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J Hypertens Suppl. 2005 Apr;23(1):S3-8.

Lowering blood pressure for cardiovascular risk reduction.

Author information

  • Division of Cardiovascular and Medical Sciences, Gardiner Institute, Western Infirmary, University of Glasgow, Glasgow, UK. g.t.mcinnes@clinimed.gla.ac.uk

Abstract

The association between blood pressure and cardiovascular risk is continuous, with no known lower threshold; epidemiologically, the lower the blood pressure, the better. In reality, the relationship must be J- or U-shaped, as a blood pressure of zero is associated with 100% mortality. However, the level of blood pressure control below which risk increases is well below that achieved in clinical practice, and reducing blood pressure is a cornerstone of strategies to reduce cardiovascular risk. Even relatively small reductions in blood pressure (systolic blood pressure 10-12 mmHg, diastolic blood pressure 5-6 mmHg) substantially reduce cardiovascular risk. Optimal cardiovascular protection is achievable through early and aggressive blood pressure control, but precisely which agents confer the greatest benefits for cardiovascular protection remains widely debated. Angiotensin II receptor blockers (ARBs) appear to be unique in providing additional protection beyond blood pressure control, whereas similar claims for other agents do not withstand close scrutiny. Nearly all patients with hypertension require several antihypertensive treatments to reach their target blood pressure, and it is important to choose treatments that are well tolerated and have complementary modes of action. For this reason, ARBs such as telmisartan emerge as logical choices for combination therapy, particularly when combined with a diuretic, as they fulfil all the essential requirements for combination therapy and are effective in a wide range of different types of patient. Regrettably, a rigorous approach to blood pressure control using multiple agents is still rare in general practice, partly because of a lack of understanding and partly because of 'professional non-compliance'. Prescribing habits must change, and soon, if we are to avoid an upsurge in cardiovascular complications.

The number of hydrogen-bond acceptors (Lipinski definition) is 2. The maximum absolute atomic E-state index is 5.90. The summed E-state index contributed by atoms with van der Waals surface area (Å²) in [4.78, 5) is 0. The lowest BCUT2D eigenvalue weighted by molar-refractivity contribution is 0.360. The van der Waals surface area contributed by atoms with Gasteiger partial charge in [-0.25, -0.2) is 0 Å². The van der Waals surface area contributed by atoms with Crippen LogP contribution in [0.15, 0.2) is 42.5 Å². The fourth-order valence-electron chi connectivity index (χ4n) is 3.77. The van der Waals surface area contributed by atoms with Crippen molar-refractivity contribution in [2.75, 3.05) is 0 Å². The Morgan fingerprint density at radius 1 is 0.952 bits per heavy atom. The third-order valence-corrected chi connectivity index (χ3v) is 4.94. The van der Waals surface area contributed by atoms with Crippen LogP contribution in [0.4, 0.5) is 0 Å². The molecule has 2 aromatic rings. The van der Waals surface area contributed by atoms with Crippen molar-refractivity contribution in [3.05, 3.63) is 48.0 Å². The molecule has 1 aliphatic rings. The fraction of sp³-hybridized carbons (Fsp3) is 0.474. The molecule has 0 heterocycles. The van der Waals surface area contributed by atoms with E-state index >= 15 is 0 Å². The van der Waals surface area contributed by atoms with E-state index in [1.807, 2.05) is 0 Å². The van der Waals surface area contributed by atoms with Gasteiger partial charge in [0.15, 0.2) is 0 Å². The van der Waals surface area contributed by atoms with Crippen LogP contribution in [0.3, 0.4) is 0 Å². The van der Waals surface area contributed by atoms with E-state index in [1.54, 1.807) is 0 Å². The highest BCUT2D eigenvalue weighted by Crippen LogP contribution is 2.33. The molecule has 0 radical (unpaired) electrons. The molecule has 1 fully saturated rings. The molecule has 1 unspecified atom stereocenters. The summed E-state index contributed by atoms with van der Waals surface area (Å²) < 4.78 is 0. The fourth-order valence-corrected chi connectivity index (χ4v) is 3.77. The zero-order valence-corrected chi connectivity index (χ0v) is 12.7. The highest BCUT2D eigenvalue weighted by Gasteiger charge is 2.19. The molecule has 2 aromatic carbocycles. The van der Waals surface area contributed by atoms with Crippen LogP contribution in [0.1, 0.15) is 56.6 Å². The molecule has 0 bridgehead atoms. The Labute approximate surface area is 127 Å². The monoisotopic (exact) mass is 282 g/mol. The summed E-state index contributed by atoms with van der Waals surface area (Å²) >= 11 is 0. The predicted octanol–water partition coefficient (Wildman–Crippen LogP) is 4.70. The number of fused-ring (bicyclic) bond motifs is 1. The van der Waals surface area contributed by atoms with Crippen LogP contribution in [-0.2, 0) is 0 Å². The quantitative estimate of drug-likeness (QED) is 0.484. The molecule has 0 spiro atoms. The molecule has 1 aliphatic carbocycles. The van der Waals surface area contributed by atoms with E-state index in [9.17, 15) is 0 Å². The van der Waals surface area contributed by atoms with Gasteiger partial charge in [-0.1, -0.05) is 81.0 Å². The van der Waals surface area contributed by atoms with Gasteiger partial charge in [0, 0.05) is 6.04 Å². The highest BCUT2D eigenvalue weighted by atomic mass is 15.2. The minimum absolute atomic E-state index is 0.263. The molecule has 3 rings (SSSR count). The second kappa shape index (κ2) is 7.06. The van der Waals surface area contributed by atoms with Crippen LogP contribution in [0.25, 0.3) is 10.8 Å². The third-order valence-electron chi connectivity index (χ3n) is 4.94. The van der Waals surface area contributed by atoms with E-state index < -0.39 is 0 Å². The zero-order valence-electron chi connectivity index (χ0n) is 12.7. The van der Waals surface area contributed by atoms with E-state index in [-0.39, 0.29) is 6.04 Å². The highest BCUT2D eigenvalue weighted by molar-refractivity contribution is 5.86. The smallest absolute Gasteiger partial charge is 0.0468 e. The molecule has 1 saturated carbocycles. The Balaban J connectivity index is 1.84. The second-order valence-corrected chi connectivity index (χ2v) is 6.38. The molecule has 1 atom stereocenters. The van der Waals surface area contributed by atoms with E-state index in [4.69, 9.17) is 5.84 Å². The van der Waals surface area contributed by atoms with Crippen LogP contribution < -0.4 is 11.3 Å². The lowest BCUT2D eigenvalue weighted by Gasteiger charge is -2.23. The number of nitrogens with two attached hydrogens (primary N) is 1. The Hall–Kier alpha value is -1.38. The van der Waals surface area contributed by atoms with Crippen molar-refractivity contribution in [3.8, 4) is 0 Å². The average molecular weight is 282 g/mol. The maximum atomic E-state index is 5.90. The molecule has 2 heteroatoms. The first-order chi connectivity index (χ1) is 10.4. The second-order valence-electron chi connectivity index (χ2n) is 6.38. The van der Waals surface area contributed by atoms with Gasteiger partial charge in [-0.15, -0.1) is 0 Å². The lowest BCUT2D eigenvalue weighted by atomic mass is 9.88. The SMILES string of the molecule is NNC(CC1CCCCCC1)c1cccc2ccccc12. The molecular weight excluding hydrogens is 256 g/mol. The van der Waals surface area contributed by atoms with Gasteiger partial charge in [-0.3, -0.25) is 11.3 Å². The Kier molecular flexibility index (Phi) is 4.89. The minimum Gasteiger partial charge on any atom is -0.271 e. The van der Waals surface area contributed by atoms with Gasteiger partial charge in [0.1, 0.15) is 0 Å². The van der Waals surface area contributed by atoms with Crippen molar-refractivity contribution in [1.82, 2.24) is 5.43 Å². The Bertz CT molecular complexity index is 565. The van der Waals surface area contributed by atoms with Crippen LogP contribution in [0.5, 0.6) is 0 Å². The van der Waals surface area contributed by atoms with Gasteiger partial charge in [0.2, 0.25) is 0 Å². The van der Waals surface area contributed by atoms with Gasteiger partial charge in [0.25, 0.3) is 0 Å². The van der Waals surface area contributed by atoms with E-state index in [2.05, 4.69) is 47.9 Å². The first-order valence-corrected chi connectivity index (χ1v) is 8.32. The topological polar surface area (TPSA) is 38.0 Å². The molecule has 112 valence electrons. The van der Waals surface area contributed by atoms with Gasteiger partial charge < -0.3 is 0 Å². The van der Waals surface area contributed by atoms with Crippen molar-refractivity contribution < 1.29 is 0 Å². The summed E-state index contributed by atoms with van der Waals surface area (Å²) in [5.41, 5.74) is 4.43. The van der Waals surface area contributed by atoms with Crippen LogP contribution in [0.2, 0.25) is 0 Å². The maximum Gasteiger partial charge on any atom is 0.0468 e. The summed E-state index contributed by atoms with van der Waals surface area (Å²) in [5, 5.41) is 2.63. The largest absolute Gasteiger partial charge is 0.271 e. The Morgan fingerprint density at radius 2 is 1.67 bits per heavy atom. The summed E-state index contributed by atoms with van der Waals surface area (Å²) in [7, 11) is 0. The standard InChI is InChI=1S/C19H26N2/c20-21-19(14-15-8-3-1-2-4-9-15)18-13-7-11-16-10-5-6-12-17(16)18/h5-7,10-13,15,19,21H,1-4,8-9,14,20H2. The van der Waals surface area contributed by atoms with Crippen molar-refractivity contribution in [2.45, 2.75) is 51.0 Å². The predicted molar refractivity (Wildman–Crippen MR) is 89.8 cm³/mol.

PMID:
15821449
[PubMed - indexed for MEDLINE]
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